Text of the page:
Serbia and Kosovo – Balkan breakthrough

from The Economist..

April 27, 2013

THE deal struck between Serbia and Kosovo on April 19th was nothing short of historic. It was a big success for Catherine Ashton, the European Union’s foreign-policy chief, who mediated ten gruelling rounds of talks between the leaders of the two sides. And it demonstrates that the lure of EU enlargement is still sufficiently strong to get people and countries to do things that they would otherwise resist.

The agreement was negotiated by men whose backgrounds hardly suggest they were cut out for compromise. Ivica Dacic, Serbia’s prime minister, was the spokesman for Slobodan Milosevic, the Serbian leader who went to war in Kosovo in 1998 and fought against NATO there in 1999. His partner was Aleksandar Vucic, Serbia’s deputy prime minister, once an extreme nationalist. On the other side was Hashim Thaci, Kosovo’s prime minister and a former guerrilla leader against the Serbs.


It may be hard to make the deal stick, especially if the northern Serbs mount a determined resistance. But they will be told by the Serbian government to comply; and may even come to see advantages as well. Elections will be held in the four northern municipalities. Once constituted, they will continue to get money from the Serbian authorities for education and health and other public services, but will receive other subsidies from both the Kosovo government and the EU.

In the end Lady Ashton managed to get the deal only because she had something to offer. Three days after the agreement was initialled, the European Commission recommended to EU national governments that Serbia should in June be given a date to open membership talks. This could happen on the anniversary of the Battle of Kosovo in 1389. Implementation will be critical, however: the German Bundestag has to agree to the opening of negotiations. The commission also recommended formal talks on a Stabilisation and Association Agreement for Kosovo, a preliminary stage in the accession process.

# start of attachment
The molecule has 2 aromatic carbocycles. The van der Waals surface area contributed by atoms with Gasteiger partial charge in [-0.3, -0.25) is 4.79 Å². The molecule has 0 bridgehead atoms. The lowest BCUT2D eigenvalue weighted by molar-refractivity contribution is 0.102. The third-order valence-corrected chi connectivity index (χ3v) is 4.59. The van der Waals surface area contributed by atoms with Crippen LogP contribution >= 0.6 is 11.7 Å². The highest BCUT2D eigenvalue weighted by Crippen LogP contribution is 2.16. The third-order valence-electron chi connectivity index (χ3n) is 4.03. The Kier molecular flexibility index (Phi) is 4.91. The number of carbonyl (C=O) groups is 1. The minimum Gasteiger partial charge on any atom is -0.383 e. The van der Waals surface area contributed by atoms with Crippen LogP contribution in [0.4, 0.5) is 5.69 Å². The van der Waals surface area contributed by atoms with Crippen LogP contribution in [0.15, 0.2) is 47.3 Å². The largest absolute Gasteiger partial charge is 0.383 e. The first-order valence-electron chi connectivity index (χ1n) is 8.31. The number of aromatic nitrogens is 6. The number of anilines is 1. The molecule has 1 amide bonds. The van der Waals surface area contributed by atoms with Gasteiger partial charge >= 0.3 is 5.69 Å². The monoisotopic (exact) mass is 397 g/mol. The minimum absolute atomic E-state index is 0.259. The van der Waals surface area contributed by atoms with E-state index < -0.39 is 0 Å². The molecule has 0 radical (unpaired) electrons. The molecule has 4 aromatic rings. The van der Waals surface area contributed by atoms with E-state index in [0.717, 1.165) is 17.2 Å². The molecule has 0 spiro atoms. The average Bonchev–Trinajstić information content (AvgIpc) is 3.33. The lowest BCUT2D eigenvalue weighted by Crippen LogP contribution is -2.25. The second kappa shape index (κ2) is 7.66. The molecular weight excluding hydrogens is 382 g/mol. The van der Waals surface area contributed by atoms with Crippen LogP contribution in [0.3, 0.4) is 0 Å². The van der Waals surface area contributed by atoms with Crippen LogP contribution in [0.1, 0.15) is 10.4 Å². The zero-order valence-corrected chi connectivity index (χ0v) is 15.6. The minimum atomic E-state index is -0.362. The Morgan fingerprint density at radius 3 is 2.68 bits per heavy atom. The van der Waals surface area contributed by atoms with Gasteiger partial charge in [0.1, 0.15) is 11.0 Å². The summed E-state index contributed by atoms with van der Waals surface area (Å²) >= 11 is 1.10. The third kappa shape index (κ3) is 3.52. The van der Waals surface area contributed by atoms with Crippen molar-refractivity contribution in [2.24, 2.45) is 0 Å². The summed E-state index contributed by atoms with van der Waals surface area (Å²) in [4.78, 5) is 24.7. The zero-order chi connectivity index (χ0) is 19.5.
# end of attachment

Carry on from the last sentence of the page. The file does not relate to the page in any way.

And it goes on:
The deal comes as a feeling of stagnation has set in across much of the Balkans. In terms of EU accession, a good measure of the state of reforms inside each country, Bosnia and Albania seem to be stuck. Burdened by the continuing dispute over its name with Greece, Macedonia has got only a little further. Yet Croatia will join the EU on July 1st and Montenegro is at least still making some progress. Lady Ashton’s success should now help to lift the gloomy Balkan atmosphere.

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Power in Argentina – Now for the courts

from The Economist..

April 27, 2013 | Buenos Aires

Cristina Fernández tries to tame an independent corner of government

SINCE taking office in 2007, Cristina Fernández has pushed her power well beyond the pink walls of the presidential Casa Rosada. She has raided central-bank deposits to fund spending and nationalised the country’s private pension funds. The national statistics agency has obligingly fiddled inflation statistics. Selective state advertising has brought local media to heel, while critical news organisations are in line to be broken up.

Stubbornly, the judiciary has remained a bit more independent. In December a federal court renewed an injunction that had stymied Ms Fernández’s attempts to dismantle Clarín, the country’s largest media company and her most strident critic, using a contentious media law passed in 2009. When later that week a separate ruling led to the controversial release of 13 suspected human-traffickers, the president pounced, calling for a “democratisation” of the judiciary. “I don’t have proof,” she raged, “but I have no doubt that when there is money involved, no matter what you do, [the judges] don’t care.”


The opposition took to the streets of the capital on April 16th to protest in front of the courts. The same day the judicial workers’ union began a three-day strike. On April 18th more than 1m Argentines crammed the streets of Buenos Aires and other cities around the world carrying signs decrying the judicial reforms. The Episcopal Conference of Argentina warned that the reforms “ran the risk of weakening democracy”.

Ms Fernández seems undeterred. On April 18th an appeals court ruled part of her media law unconstitutional and argued that Clarín should be able to keep its television licences. Ms Fernández said she was left “speechless” and accused the judiciary of being an “aristocratic sector that operates like a ghetto”. She then called for “equal justice for everyone”—everyone, it seems, except her critics.